Chiton, a genus of marine animals, generally arranged as a family of gasteropod mollusks. The shell is composed of eight transverse imbricated plates, attached to a thick mantle which forms an expanded margin around the body; the border of the mantle is either bare or covered with minute plates, hairs, or spines.
Chiton squamosus and C. spinosus.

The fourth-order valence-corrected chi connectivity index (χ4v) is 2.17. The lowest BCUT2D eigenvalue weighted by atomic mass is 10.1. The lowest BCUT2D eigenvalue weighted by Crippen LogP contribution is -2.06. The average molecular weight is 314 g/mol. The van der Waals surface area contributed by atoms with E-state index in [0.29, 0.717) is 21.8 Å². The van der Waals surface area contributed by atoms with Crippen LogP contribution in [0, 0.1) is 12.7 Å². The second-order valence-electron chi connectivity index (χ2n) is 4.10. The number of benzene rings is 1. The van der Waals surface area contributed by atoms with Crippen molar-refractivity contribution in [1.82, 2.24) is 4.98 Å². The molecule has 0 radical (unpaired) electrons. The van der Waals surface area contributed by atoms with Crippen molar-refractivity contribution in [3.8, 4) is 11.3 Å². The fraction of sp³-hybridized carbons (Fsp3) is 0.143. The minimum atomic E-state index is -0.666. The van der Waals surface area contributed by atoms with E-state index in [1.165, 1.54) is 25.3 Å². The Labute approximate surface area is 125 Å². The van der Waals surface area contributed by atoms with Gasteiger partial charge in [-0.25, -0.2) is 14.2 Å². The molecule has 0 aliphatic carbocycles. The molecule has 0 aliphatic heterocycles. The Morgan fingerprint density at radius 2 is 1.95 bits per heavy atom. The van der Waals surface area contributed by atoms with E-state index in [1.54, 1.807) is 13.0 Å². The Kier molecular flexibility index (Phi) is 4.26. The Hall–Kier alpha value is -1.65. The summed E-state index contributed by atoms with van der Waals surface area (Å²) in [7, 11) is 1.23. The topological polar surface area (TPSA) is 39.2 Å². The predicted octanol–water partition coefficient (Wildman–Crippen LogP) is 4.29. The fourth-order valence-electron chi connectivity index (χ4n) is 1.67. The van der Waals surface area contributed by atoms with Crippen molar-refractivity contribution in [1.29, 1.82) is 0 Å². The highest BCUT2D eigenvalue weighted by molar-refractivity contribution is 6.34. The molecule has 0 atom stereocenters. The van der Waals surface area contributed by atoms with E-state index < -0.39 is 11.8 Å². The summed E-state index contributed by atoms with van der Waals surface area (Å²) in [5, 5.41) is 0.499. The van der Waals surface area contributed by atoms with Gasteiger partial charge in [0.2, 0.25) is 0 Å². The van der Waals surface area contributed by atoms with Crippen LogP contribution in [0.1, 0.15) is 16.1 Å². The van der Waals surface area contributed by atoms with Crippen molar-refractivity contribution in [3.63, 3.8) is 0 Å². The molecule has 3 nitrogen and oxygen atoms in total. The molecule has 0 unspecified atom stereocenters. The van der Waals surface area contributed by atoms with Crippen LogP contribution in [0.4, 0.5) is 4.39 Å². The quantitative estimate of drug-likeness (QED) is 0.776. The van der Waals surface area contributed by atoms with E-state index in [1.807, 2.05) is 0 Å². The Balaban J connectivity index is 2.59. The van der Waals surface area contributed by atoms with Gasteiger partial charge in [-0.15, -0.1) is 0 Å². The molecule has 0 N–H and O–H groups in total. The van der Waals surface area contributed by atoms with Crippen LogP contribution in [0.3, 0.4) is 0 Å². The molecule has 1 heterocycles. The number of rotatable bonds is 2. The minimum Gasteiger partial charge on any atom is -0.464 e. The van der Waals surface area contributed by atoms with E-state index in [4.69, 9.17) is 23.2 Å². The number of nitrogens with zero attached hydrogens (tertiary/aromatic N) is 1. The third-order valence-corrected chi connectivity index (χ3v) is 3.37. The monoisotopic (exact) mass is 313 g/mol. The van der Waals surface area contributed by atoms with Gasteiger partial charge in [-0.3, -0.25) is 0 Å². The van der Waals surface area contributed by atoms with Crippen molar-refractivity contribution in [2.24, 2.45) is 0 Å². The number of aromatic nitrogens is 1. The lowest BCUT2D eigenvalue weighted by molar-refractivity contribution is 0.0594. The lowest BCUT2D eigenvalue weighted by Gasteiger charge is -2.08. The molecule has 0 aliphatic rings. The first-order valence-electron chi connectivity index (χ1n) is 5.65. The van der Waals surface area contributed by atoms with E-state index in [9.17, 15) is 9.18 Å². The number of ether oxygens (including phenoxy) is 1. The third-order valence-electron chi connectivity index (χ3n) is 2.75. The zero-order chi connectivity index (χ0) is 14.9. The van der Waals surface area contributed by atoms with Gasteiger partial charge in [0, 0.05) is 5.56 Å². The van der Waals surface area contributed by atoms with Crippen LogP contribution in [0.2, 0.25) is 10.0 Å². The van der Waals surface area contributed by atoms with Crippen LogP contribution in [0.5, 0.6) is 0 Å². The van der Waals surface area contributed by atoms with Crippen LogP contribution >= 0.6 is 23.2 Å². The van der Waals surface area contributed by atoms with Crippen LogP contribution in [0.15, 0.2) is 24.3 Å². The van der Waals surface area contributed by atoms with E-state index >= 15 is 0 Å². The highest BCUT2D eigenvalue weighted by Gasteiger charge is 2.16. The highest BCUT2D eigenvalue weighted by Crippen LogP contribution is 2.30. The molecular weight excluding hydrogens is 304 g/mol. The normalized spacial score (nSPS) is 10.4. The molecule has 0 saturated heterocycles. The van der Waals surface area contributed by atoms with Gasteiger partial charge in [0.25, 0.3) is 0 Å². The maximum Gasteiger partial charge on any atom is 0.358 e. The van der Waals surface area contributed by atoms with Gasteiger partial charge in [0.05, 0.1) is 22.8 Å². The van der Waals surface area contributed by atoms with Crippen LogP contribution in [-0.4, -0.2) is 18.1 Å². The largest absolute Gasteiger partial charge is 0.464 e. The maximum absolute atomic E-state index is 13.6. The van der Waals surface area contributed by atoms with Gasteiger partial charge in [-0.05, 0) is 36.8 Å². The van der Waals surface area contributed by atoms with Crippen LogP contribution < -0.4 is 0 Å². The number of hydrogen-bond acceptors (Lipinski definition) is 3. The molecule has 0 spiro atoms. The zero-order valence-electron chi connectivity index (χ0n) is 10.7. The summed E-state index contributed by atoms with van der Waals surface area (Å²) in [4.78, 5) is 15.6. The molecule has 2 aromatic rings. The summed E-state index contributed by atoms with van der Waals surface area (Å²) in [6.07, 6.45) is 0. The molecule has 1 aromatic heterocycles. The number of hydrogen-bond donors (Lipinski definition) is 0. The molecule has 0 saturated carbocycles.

The animal has a broad creeping disk, like the limpet; no eyes, no tentacles, but a long linear tongue in a cartilaginous proboscis, well armed with teeth. Heart central, and elongated like the dorsal vessel in annelids; sexes united; intestine straight, and anal orifice posterior and median. The name is derived from the resemblance of the shell to a coat of mail (Gr. ). More than 250 species are known, occurring in all climates, throughout the world; most abundant on rocks at low water, but some live at a depth of 100 fathoms; they have existed from the Silurian period. It is an aberrant form of mollusk, and some are inclined to place it rather among articulates, or at least as a form leading to the articulates. Some of the tropical species grow to a large size, and their muscular foot is often used as food.